The day had been ordinary in nature until a special kind of terror unfolded. Two people, Syed Rizwan Farook and his wife, Tashfeen Malik opened fire on a holiday gathering on December 2, 2015 in San Bernardino, Calif.
The reports had started to come in on this deadly couple that and a shooting spree had definitely occurred and was still a threat as police headed to the scene.
The couple killed 14 people in their terrorist attack and injured 22 more. They were eventually killed by police in a gun battle as reported by the LA Times.
This was marked as one of the largest terrorist attacks on American soil since the attack on the Twin Towers on the fateful September 11, 2001.
The shooting really shook the minds of Californians and Americans, reigniting a stereotype that began it’s large stigma in 2001.
The story streamed through the media and social media leaving few spared from the chatter about the event. Seemingly lots of folks had some things to say about the occurrences and making generalizations.
“Donald Trump believes Muslims in America should be profiled as developments continue to emerge following last week’s mass shooting in San Bernardino that officials have called a terrorist attack,” from a LA Times article about the reshaping of the election after such an attack.
Anti-Muslim groups and prejudiced groups, perhaps edged some undecided voters toward the particular views of the Trump campaign.
Where this event gave him a platform to spout his racially and immigrant driven rants. He made a public statement about having a Muslim ban in the US.
It seems as thought this event was fuel to Trump’s fire giving him so much more rhetoric and having the benefit of relevance and time on him hands to make these statements and get this type of attention.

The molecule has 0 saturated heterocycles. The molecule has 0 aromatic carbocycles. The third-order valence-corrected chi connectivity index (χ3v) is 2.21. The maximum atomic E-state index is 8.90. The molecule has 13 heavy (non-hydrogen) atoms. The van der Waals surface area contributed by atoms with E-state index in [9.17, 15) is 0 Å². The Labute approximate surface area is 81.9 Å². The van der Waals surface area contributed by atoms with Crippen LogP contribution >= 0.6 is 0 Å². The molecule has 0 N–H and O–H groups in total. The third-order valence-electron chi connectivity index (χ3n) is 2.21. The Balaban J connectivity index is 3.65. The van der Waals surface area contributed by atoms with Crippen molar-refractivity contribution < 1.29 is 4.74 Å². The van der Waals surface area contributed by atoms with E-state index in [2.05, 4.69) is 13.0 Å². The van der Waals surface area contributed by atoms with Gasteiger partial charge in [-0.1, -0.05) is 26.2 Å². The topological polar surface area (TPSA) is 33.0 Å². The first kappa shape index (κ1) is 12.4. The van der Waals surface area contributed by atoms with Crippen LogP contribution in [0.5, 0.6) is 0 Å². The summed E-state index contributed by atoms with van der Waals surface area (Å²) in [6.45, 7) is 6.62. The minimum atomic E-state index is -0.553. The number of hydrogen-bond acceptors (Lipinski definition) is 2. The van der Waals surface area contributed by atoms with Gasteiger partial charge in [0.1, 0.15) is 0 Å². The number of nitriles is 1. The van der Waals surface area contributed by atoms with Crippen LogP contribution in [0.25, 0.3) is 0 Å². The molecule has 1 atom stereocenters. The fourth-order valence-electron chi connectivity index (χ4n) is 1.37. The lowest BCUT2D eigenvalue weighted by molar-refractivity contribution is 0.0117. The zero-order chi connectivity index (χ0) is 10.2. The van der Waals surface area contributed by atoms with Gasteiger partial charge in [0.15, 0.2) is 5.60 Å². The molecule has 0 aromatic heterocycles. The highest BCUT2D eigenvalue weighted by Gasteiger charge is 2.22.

His supporters seem to not bat an eyelash about the comments that he has made and have decided to stand behind the decisions, and may have a slight case of xenophobia.
Clinton took a much more civil approach and mentioned them as, “Shooters,” perhaps taking into the account that there have been other attacks that have not yielded the “terrorist” title, in an article by The DC.
This event spurred the case putting the Federal Government against Apple trying to get the corporations assistance in cracking the pass code on their phones for more information. Which also took over social media, in the curiosity of whether of not Apple would fold into submission the governments demands.
It’s seeming that this tragedy has turned into a rallying point for Trump and his campaign tactics and an excuse for the government to have access to the phones and technological lives of criminals.
Fortunately Apple didn’t succumb to the pressures of the government, but the government found a way to bypass their unwillingness to help.
This tragedy took over like wildfire on so many different levels, with complex dynamic in how different people chose to find words to make their opinion heard using this as a turning point. Clinton, chose to stay out of the name game and talk about the way shootings should be dealt with. Trump spouted off with his banning Muslim movement in his campaign, furthering his separatist tactics. Apple showed what it was made of for not letting the government take over the privacy of their users, and the government showed what it was made of by paying hackers to do the dirty work.
And it was all posted fresh and in front of the faces of Americans on social media.